Aristotle's Psychology

We turn now to Aristotle's psychology. We must give a brief sketch of

it in order to establish the fact that the Aristotelian and the

monophysite science of the soul labour under the same defect. It is a

radical defect, namely, the almost complete absence of the conception

of personality. The principle of Aristotle's psychology, like that of

his metaphysic, is the concept of form and matter. The soul of man

comes u
der the general ontological law. All existence is divisible

into grades, the lower grade being the matter whose form is constituted

by the next highest grade. Thus there is a graduated scale of being,

starting from pure matter and rising to pure form. The inorganic is

matter for the vegetable kingdom, the vegetable kingdom for the animal

kingdom; the nutritive process is material for the sensitive, and the

sensitive for the cognitive. Man is an epitome of these processes.

The various parts of his nature are arranged in an ascending scale;

form is the only cohesive force. The animal soul is the form of the

body, born with it, growing with it, dying with it; the two are one in

the closest union conceivable. Besides the soul of the body, there is,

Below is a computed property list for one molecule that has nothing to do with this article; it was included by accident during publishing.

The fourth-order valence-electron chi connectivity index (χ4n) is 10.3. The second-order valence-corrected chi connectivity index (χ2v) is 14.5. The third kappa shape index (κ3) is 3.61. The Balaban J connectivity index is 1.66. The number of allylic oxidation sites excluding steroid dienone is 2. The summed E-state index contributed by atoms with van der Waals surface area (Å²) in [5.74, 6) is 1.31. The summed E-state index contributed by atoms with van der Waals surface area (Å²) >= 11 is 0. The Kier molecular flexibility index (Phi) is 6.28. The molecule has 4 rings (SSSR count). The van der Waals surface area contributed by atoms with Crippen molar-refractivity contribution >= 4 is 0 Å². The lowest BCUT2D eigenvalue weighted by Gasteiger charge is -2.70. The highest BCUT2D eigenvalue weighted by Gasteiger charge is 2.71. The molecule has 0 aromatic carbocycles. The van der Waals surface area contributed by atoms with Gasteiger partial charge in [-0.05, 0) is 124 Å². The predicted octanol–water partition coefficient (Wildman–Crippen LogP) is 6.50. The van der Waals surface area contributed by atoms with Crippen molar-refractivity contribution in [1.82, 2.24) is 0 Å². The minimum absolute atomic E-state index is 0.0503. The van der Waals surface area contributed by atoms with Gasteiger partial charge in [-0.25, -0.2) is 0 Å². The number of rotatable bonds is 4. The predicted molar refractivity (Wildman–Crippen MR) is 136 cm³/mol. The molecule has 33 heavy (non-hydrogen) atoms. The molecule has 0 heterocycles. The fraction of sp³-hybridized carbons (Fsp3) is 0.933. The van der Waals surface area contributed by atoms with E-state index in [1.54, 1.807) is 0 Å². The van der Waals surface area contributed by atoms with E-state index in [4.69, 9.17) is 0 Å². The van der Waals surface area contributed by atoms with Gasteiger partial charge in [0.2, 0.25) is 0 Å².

says Aristotle, a soul of the soul. This is reason, essentially

different from animal and sensitive soul. It is not connected with

organic function. It is pure intellectual principle. It is

immaterial, immortal, the divine element in man. This reason is not a

bare unity. As it appears in human experience, it is not full-grown.

Potentially it contains all the categories, but the potentiality must

be actualised. Consequently reason subdivides into active and passive

intellect. The action of the former on the latter, and the response of

the latter to the former, constitute the development of the mind, the

education of the truth that is potentially present from the beginning.

This hierarchy of immaterial entities contains nothing corresponding to

our idea of personality. There is in it no principle that is both

individual and immortal. Aristotle allows immortality only to the

universal reason. The psychic elements are condemned to perish with

the body. There is no hope for the parts of the soul which are most

intimately connected with the individual's experience.

Monophysite Christology shares this fundamental defect. The

monophysite thinker attempted to express the union of two natures

within one experience. But his psychology, not containing the notion

of personality, could furnish no principle of synthesis. An agent in

the background of life, to combine the multiplicity of experience, is a

sine qua non of a sound Christology. Personality was to the

monophysites a terra incognita; and it was in large measure their

devotion to Aristotle's system that made them deaf to the teaching of

the catholic church.